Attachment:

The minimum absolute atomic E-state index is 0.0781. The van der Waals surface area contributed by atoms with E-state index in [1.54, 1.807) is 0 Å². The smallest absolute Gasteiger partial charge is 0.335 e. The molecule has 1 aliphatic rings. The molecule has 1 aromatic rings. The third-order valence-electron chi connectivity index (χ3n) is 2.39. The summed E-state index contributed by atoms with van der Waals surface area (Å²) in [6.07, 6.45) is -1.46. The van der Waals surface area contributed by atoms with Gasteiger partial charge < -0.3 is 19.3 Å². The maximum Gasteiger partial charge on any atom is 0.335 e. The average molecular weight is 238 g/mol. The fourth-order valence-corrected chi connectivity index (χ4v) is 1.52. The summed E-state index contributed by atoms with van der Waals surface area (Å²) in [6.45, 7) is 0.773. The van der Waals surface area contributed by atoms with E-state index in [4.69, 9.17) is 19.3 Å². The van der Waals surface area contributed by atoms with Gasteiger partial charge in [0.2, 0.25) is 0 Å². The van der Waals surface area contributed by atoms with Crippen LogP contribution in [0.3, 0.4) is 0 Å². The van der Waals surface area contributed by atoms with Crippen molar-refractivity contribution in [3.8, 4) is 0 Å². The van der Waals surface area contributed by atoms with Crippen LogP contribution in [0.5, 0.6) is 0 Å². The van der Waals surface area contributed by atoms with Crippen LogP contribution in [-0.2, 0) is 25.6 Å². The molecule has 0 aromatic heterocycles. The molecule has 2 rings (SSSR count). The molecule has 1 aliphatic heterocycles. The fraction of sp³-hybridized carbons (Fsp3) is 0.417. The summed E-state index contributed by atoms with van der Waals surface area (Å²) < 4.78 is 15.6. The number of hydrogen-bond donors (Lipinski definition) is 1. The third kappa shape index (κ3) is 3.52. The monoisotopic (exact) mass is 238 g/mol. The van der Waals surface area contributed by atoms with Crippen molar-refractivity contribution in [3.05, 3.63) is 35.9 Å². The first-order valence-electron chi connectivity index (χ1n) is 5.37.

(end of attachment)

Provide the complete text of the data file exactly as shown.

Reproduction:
The minimum absolute atomic E-state index is 0.0781. The van der Waals surface area contributed by atoms with E-state index in [1.54, 1.807) is 0 Å². The smallest absolute Gasteiger partial charge is 0.335 e. The molecule has 1 aliphatic rings. The molecule has 1 aromatic rings. The third-order valence-electron chi connectivity index (χ3n) is 2.39. The summed E-state index contributed by atoms with van der Waals surface area (Å²) in [6.07, 6.45) is -1.46. The van der Waals surface area contributed by atoms with Gasteiger partial charge < -0.3 is 19.3 Å². The maximum Gasteiger partial charge on any atom is 0.335 e. The average molecular weight is 238 g/mol. The fourth-order valence-corrected chi connectivity index (χ4v) is 1.52. The summed E-state index contributed by atoms with van der Waals surface area (Å²) in [6.45, 7) is 0.773. The van der Waals surface area contributed by atoms with E-state index in [4.69, 9.17) is 19.3 Å². The van der Waals surface area contributed by atoms with Gasteiger partial charge in [0.2, 0.25) is 0 Å². The van der Waals surface area contributed by atoms with Crippen LogP contribution in [0.3, 0.4) is 0 Å². The van der Waals surface area contributed by atoms with Crippen molar-refractivity contribution in [3.8, 4) is 0 Å². The van der Waals surface area contributed by atoms with Crippen LogP contribution in [0.5, 0.6) is 0 Å². The van der Waals surface area contributed by atoms with Crippen LogP contribution in [-0.2, 0) is 25.6 Å². The molecule has 0 aromatic heterocycles. The molecule has 2 rings (SSSR count). The molecule has 1 aliphatic heterocycles. The fraction of sp³-hybridized carbons (Fsp3) is 0.417. The summed E-state index contributed by atoms with van der Waals surface area (Å²) < 4.78 is 15.6. The number of hydrogen-bond donors (Lipinski definition) is 1. The third kappa shape index (κ3) is 3.52. The monoisotopic (exact) mass is 238 g/mol. The van der Waals surface area contributed by atoms with Crippen molar-refractivity contribution in [3.05, 3.63) is 35.9 Å². The first-order valence-electron chi connectivity index (χ1n) is 5.37.